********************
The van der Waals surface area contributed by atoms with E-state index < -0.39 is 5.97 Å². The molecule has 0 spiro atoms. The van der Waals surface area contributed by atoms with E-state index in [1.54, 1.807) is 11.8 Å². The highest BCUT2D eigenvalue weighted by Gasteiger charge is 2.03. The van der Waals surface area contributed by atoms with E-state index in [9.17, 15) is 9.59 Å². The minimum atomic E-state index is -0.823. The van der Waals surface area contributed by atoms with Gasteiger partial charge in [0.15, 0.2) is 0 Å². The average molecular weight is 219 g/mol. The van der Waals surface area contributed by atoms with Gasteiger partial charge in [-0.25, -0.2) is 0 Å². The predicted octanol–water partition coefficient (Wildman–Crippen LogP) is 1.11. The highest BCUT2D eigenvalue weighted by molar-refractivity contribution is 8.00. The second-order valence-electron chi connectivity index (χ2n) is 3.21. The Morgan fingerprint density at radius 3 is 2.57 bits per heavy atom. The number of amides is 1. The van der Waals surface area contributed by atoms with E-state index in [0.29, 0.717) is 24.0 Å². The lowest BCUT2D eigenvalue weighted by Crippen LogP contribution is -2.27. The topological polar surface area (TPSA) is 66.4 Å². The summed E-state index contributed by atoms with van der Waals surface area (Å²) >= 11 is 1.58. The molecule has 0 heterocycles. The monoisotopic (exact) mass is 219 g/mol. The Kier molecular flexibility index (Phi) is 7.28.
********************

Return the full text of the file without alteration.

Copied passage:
The van der Waals surface area contributed by atoms with E-state index < -0.39 is 5.97 Å². The molecule has 0 spiro atoms. The van der Waals surface area contributed by atoms with E-state index in [1.54, 1.807) is 11.8 Å². The highest BCUT2D eigenvalue weighted by Gasteiger charge is 2.03. The van der Waals surface area contributed by atoms with E-state index in [9.17, 15) is 9.59 Å². The minimum atomic E-state index is -0.823. The van der Waals surface area contributed by atoms with Gasteiger partial charge in [0.15, 0.2) is 0 Å². The average molecular weight is 219 g/mol. The van der Waals surface area contributed by atoms with Gasteiger partial charge in [-0.25, -0.2) is 0 Å². The predicted octanol–water partition coefficient (Wildman–Crippen LogP) is 1.11. The highest BCUT2D eigenvalue weighted by molar-refractivity contribution is 8.00. The second-order valence-electron chi connectivity index (χ2n) is 3.21. The Morgan fingerprint density at radius 3 is 2.57 bits per heavy atom. The number of amides is 1. The van der Waals surface area contributed by atoms with E-state index in [0.29, 0.717) is 24.0 Å². The lowest BCUT2D eigenvalue weighted by Crippen LogP contribution is -2.27. The topological polar surface area (TPSA) is 66.4 Å². The summed E-state index contributed by atoms with van der Waals surface area (Å²) >= 11 is 1.58. The molecule has 0 heterocycles. The monoisotopic (exact) mass is 219 g/mol. The Kier molecular flexibility index (Phi) is 7.28.